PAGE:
January 19, 2020

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Reducing dependence on landfills

Province wants to replace trash talk with recycling action

A ban on plastic grocery bags is one possibility the government is considering, but it could create more problems.

PHIL HOSSACK / WINNIPEG FREE PRESS FILES

A ban on plastic grocery bags is one possibility the government is considering, but it could create more problems.

Hey there, time traveller!
This article was published 13/12/2014 (1863 days ago), so information in it may no longer be current.

We're doing a better job of recycling, but still throw out more garbage than other Canadians.

To change that, the Manitoba government has released a discussion paper to get Manitobans thinking about what more they can recycle in the coming years — everything from old vacuums to unwanted furniture — to taking action on hard-to-recycle products, such as Styrofoam food containers.

The goal is to cut by half the amount of waste going to landfills by 2020. That would mean a reduction to about 400 kilograms a year per person from 800 kg now.

"It's time for some serious trash talk," Conservation and Water Stewardship Minister Gord Mackintosh said Friday about the government's new focus on waste reduction.

Only residents of Saskatchewan and Alberta fared worse in terms of tossing out garbage.

Ideas include a total ban on single-use plastic bags, decreasing the amount of kitchen waste Manitobans currently place in the garbage, such as diverting it into municipal composting programs, reducing the amount of wasteful packaging and cracking down on the amount of industrial, institutional, construction and demolition waste that ends up in landfills.

Mackintosh said while the province is on track to meet its 2007 target of reducing the number of plastic bags used annually by 50 per cent by 2015, it's what to do next that will be the tougher challenge.

He said many Manitobans use plastic bags to collect waste in their homes, and that if a ban is imposed, it could create a larger problem.

"If we ban plastic bags, would that mean we would just shift to heavier plastic bags and actually send more plastic to the dump?" he said. "We need a public discussion now on what the best way to proceed is. Sometimes, the one-line answers aren't always the best, so let's work through that."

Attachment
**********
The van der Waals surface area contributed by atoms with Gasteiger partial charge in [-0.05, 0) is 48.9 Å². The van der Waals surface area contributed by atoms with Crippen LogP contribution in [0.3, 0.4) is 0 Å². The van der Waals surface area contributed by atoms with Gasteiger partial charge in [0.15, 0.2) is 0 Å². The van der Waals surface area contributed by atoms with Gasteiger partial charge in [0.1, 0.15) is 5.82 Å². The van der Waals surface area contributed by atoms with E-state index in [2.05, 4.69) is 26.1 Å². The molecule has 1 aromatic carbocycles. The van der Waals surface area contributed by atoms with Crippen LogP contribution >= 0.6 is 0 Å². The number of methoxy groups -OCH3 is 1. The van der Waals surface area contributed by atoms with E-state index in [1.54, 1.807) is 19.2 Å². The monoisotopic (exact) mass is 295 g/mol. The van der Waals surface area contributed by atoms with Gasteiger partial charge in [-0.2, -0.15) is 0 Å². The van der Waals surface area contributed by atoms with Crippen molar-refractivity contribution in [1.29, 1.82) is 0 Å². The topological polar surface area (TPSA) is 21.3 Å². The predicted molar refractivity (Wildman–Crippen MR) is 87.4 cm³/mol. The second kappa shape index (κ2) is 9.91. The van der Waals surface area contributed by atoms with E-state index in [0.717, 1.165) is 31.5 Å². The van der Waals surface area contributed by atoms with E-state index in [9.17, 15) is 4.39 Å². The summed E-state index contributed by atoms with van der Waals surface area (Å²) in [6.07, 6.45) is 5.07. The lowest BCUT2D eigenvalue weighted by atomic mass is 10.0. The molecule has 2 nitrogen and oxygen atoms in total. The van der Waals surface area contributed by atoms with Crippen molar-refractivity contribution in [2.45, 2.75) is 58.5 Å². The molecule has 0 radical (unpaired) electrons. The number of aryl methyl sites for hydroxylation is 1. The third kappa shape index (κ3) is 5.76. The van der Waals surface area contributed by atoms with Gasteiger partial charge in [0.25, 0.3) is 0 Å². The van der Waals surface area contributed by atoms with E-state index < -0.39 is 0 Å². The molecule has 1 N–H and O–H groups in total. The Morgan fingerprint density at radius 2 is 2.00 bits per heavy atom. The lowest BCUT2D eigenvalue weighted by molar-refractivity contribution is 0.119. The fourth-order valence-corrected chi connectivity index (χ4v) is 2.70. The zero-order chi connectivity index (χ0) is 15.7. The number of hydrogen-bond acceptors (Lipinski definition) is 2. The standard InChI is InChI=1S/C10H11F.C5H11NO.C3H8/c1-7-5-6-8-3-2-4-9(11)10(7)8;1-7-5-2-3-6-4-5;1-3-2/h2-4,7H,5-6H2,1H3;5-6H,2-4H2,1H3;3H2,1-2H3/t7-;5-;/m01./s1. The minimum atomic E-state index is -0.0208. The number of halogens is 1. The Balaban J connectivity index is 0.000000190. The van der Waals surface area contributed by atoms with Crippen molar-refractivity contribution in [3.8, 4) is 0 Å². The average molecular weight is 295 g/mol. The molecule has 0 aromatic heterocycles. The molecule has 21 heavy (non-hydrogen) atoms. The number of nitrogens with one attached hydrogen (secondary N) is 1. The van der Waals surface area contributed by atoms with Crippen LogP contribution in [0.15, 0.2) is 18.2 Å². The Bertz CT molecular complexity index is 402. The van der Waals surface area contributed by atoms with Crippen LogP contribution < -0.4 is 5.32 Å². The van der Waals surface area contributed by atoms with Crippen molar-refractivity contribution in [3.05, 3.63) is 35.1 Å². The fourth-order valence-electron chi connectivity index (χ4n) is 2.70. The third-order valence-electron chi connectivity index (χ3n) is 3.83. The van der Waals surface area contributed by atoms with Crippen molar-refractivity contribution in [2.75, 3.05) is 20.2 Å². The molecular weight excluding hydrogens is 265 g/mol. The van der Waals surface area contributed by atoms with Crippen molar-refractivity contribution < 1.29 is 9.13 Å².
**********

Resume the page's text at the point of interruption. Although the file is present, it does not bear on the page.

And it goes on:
He said the province is also on pace to divert 75 per cent of beverage containers sold in the province by December 2016, but a new target has to be set to keep up momentum.

Perhaps more critical in the coming days, with Christmas around the corner, is what to do with the increasing amount of e-waste, such as old TVs and computer monitors Manitobans are replacing with newer models.

The Electronic Product Recycling Association says 3,026 metric tonnes of electronics were collected in the province in 2013, the first full year of operations for EPRA Manitoba.

EPRA program director Dennis Neufeld said there are now 59 collection depots in the province and home pickup is available in some areas for seniors or for a nominal fee.

Mackintosh added Exner E-waste processing Inc, is setting up a shop at a former strawboard plant in Elie to process e-waste to break it down into its component parts for reuse.

The consultation paper is online at gov.mb.ca/conservation/envprograms/recycling/index.html. The deadline for feedback is March 20.

bruce.owen@freepress.mb.ca

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